A suspected “ecological catastrophe” caused dead seals, octopus and starfish to wash up dead on a beach.
The carcasses were discovered on the shore, while surfers reportedly suffered chemical burns to their eyes from the possible sea pollution.
They said there was a strange smell and colour to the water along the Khalaktyrsky beach, a popular tourist spot in eastern Russia.
Experts are said to have found oil deposits and chemicals like phenol in water samples from the area.
Visitors who had gone into the sea are reported to have suffered from dry eyes, sore throats and blurred vision.
Others are said to have experienced vomiting and fever, symptoms which could suggest phenol poisoning.
The Russian Investigation Committee pledged to carry out an investigation into the "possible ecological disaster".
Environmental campaigners from Greenpeace demanded answers and warned it had caused “the poisoning of people”.
They said the dead marine animals highlighted how severe it was and urged investigators to find the source of what caused it.
An investigation into suspected pollution of the sea has been launched by the Environmental Prosecutor's Office in the Kamchatka region, according to the Independent.
Aleksey Kumarkov, acting minister of natural resources and ecology, revealed oil deposits and chemicals like phenol had been found in the water.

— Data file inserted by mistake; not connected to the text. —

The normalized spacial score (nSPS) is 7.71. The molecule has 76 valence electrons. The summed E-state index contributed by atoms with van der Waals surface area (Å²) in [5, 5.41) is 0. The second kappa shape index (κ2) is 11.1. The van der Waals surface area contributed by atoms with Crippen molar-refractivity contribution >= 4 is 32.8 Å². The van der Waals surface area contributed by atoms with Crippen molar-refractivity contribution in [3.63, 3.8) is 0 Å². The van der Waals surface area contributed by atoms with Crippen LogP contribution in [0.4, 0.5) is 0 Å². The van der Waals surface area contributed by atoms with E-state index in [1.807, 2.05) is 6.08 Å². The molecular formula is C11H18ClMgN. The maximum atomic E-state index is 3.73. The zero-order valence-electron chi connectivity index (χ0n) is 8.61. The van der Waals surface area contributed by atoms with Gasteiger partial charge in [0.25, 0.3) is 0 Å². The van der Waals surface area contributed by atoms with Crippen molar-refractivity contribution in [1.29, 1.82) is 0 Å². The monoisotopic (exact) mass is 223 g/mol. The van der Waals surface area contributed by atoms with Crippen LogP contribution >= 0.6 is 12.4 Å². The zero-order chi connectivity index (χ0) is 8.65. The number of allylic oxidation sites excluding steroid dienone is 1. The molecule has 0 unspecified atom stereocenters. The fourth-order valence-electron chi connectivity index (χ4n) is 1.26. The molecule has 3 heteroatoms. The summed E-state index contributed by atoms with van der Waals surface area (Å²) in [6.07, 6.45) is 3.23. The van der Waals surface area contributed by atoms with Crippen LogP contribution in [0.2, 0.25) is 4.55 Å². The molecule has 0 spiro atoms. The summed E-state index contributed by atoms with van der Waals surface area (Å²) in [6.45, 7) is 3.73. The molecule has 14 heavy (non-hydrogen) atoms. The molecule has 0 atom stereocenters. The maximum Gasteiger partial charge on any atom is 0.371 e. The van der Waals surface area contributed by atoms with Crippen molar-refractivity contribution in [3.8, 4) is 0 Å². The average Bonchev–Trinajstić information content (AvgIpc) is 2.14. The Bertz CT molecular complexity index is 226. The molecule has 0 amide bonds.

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Vasily Yablokov, Greenpeace Russia's climate project manager, said: “Pollution of the water area near Khalaktyrsky beach has already led to the death of marine animals and the poisoning of people.
“The unique nature of Kamchatka, the Unesco World Natural Heritage, is under threat.
“It is necessary to contain and prevent further pollution of the coastline as soon as possible.”
Ekaterina Dyba, an employee at a surfing school in the area, added: “Khalaktyrsky beach has always been a virgin piece of wild nature.
“Clear water and black volcanic sand is a unique ecosystem that is of great tourism and nature conservation value.
“This unique place is now under threat.
“The ocean, where surfers, kayakers, kiters, freedivers regularly visit, has become unsafe.
“It is still unclear how dangerous the current situation is for marine animals.”
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